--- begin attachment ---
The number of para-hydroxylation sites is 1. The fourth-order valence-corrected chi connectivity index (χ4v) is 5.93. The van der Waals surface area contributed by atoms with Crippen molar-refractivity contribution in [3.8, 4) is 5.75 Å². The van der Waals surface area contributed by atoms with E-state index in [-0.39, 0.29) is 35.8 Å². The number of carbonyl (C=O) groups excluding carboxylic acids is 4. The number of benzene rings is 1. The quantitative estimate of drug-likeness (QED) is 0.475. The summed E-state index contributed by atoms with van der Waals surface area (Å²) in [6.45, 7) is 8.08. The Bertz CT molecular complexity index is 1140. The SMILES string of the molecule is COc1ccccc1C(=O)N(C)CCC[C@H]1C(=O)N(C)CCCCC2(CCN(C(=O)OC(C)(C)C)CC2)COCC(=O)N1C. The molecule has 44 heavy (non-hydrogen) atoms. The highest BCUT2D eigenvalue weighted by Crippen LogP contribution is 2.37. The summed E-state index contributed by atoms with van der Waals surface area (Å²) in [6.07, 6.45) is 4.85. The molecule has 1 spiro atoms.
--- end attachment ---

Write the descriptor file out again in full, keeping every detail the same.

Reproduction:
The number of para-hydroxylation sites is 1. The fourth-order valence-corrected chi connectivity index (χ4v) is 5.93. The van der Waals surface area contributed by atoms with Crippen molar-refractivity contribution in [3.8, 4) is 5.75 Å². The van der Waals surface area contributed by atoms with E-state index in [-0.39, 0.29) is 35.8 Å². The number of carbonyl (C=O) groups excluding carboxylic acids is 4. The number of benzene rings is 1. The quantitative estimate of drug-likeness (QED) is 0.475. The summed E-state index contributed by atoms with van der Waals surface area (Å²) in [6.45, 7) is 8.08. The Bertz CT molecular complexity index is 1140. The SMILES string of the molecule is COc1ccccc1C(=O)N(C)CCC[C@H]1C(=O)N(C)CCCCC2(CCN(C(=O)OC(C)(C)C)CC2)COCC(=O)N1C. The molecule has 44 heavy (non-hydrogen) atoms. The highest BCUT2D eigenvalue weighted by Crippen LogP contribution is 2.37. The summed E-state index contributed by atoms with van der Waals surface area (Å²) in [6.07, 6.45) is 4.85. The molecule has 1 spiro atoms.